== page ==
Origen - from Chile to England

At the University of Reading, ESRs Ilaria and Sara as well as other lucky PhD fellows were treated with a three-day full immersion into Origen, when Professor Samuel Fernández from the Pontificia Universidad Católica de Chile came to visit in mid-February. Sara Contini has shared her experiences with us in this report.

2018.03.22 | Birgitte Bøgh

A Chilean Origenist in Reading

Professor Fernández is a devoted Origenist – who, moreover, speaks perfect Italian, since he got his Th.M. and Ph.D. in my hometown, Rome – and we greatly benefited from his expertise in matters of Trinitarian theology and anthropology.

He arrived in Reading on Tuesday, February 13, just in time for lunch. Ilaria and I did not waste a single second and as soon as we sat down at the diner located in one of the most beautiful buildings on campus, Palmer House, we launched our large-scale attack: “How do you understand the relationship between freedom and communion?”; “What about Origen’s use of Paul’s Epistle to the Philippians?”; “Should I get the chicken or the meat pie?”.

But, alas, time flies when you are having fun, and soon enough it was time for Professor Fernández’ first lesson, which took us through Origen’s systematic treatise, De Principiis (written in Alexandria in the second decade of the 3rd century), with a specific focus on Christ’s soul and his humanity. This topic is extremely relevant to our research, as according to Origen it is through his soul – identical in nature to ours but, thanks to free will, uniquely united with the divine Logos – that Christ fulfils the role of Saviour by leading us to the communion with God, which, in Origen’s thought, is the highest dignity and freedom for humans.

Until the creation returns in joy to its creator, we must find beatitude where we can: for that night, some PhDs students, including us, our supervisor Professor Pollmann and Professor Fernández, decided that the Indian restaurant close to campus was a good place to start.

The next day, Professor Fernández gave another very interesting lecture, complementary to the previous one: he provided us with an overview of the history of the text of De Principiis, in itself an important piece of reception. He argued that the very first witnesses of the text – the Philocalia, a Greek anthology of extracts from Origen’s works collated by the Cappadocian Fathers Basil the Great and Gregory of Nazianzus in 358; the Latin translation by Rufinus of Aquileia in 399 and the contemporary discussion of the text in Jerome, culminating in his Epistle 124 to Avitus (410) – show a tendency to approach Origen’s controversial treatise trough the lens of the specific doctrinal views and objectives held by whoever read the text, a tendency that is confirmed by subsequent witnesses of De Principiis, such as the Emperor Justinian’s Epistle to Mena (553).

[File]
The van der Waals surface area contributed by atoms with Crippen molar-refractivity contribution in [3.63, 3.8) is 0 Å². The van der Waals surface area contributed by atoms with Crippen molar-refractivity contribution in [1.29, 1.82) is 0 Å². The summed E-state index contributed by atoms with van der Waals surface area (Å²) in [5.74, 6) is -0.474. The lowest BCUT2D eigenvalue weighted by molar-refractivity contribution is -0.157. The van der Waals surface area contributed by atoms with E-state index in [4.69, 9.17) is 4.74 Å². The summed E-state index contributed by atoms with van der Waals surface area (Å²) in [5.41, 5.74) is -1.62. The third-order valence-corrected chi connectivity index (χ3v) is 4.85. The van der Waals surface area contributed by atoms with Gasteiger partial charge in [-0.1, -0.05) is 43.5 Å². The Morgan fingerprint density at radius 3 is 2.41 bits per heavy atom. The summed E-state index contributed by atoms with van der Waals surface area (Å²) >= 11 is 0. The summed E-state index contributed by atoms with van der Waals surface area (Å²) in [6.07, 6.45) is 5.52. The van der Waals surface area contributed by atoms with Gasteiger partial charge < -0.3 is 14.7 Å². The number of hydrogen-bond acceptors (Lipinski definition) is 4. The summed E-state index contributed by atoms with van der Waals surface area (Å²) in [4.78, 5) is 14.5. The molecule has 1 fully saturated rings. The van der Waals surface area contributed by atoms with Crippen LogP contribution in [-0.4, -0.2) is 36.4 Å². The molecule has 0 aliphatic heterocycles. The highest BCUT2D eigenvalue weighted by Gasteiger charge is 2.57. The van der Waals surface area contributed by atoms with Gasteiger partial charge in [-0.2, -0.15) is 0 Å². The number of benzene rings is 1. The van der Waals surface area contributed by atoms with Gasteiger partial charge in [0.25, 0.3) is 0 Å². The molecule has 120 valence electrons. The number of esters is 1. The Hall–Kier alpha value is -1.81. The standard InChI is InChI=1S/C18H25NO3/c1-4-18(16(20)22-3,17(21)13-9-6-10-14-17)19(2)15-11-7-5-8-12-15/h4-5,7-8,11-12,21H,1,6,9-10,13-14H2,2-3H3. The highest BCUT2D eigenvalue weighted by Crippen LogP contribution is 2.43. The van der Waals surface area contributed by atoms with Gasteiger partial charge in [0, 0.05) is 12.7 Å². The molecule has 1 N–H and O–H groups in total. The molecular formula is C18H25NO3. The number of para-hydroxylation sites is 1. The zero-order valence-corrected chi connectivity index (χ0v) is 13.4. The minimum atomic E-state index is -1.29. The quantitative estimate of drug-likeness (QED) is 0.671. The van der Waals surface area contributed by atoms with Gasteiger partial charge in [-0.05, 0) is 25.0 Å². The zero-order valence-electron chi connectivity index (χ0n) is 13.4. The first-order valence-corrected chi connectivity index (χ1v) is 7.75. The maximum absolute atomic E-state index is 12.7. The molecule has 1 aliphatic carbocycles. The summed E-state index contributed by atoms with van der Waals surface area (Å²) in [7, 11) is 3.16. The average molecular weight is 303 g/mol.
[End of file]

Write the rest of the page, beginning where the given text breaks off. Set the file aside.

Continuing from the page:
After a quick snack on campus, Professor Fernández soldiered through a solid three hours of further questioning, carried out by Ilaria and me: I must say that they were worth every minute, as the insight I received was invaluable for my research. With Ilaria, Professor Fernández discussed mostly the difference between freedom and free will and with me the notion of subjection as the “crowning glory” of our being. But what we appreciated perhaps the most about these conversations was that, as our topics complement each other, we were able to have a very productive debate. It emerged from these encounters (including the one we had the next morning on campus before Professor Fernández left) that our project topics were not a series of questions and answers on two marginally related subjects, but rather deep and far-ranging analysis of a core aspect of Origen’s theology.

At the end of the second day of Professor Fernández’ visit, February 14<font size="2">th</font>, we all deserved some rest and a good dinner. But then we were faced with a challenge and a rather unexpected one for people looking to have dinner at the very Catholic hour of 8:30 pm in the UK, and on a Wednesday night, no less. Caught in this Origenian whirlwind, we forgot all about that pesky “Valentine” thing, thus perfectly falling into the stereotype of the distracted scholar who has no time for such non-sense as commercial holidays. Apparently, it is customary for the outside world to celebrate St Valentine’s Day by going out for dinner, as I discovered by the time I called in vain the seventh fully booked restaurant.

Luckily, in the end, we managed to book a table for four in an English restaurant in the center of the city, but as soon as we entered the room, we realized that we were manifestly out of place, as the entirety of the clientele besides us consisted of couples celebrating their love. Surprisingly (or maybe not!) we found out that the dim light of the candles, the enticing, soft-spoken ballads, the sweet nothings whispered by hand-holding, tenderly-gazing lovebirds, do encourage vigorous discussions on the pre-existence of the souls. And the fish pie was top-notch.

Sara Contini

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